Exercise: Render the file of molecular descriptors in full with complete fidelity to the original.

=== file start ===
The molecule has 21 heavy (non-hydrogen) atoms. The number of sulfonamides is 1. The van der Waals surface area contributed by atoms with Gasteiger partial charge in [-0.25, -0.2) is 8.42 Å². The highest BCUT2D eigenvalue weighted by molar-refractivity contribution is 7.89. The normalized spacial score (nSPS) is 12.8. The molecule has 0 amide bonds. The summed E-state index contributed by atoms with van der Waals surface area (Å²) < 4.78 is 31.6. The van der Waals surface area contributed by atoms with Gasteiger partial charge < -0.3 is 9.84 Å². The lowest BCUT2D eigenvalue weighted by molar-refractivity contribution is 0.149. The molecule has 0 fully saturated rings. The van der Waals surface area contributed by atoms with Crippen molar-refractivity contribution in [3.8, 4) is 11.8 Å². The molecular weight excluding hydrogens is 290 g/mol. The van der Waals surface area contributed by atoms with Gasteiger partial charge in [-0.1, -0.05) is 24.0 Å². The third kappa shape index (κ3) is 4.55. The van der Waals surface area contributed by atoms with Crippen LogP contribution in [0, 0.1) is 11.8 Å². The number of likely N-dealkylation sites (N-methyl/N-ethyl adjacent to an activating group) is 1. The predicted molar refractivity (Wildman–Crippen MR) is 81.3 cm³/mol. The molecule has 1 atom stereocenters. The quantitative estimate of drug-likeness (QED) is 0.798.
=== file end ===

The molecule has 21 heavy (non-hydrogen) atoms. The number of sulfonamides is 1. The van der Waals surface area contributed by atoms with Gasteiger partial charge in [-0.25, -0.2) is 8.42 Å². The highest BCUT2D eigenvalue weighted by molar-refractivity contribution is 7.89. The normalized spacial score (nSPS) is 12.8. The molecule has 0 amide bonds. The summed E-state index contributed by atoms with van der Waals surface area (Å²) < 4.78 is 31.6. The van der Waals surface area contributed by atoms with Gasteiger partial charge < -0.3 is 9.84 Å². The lowest BCUT2D eigenvalue weighted by molar-refractivity contribution is 0.149. The molecule has 0 fully saturated rings. The van der Waals surface area contributed by atoms with Crippen molar-refractivity contribution in [3.8, 4) is 11.8 Å². The molecular weight excluding hydrogens is 290 g/mol. The van der Waals surface area contributed by atoms with Gasteiger partial charge in [-0.1, -0.05) is 24.0 Å². The third kappa shape index (κ3) is 4.55. The van der Waals surface area contributed by atoms with Crippen LogP contribution in [0, 0.1) is 11.8 Å². The number of likely N-dealkylation sites (N-methyl/N-ethyl adjacent to an activating group) is 1. The predicted molar refractivity (Wildman–Crippen MR) is 81.3 cm³/mol. The molecule has 1 atom stereocenters. The quantitative estimate of drug-likeness (QED) is 0.798.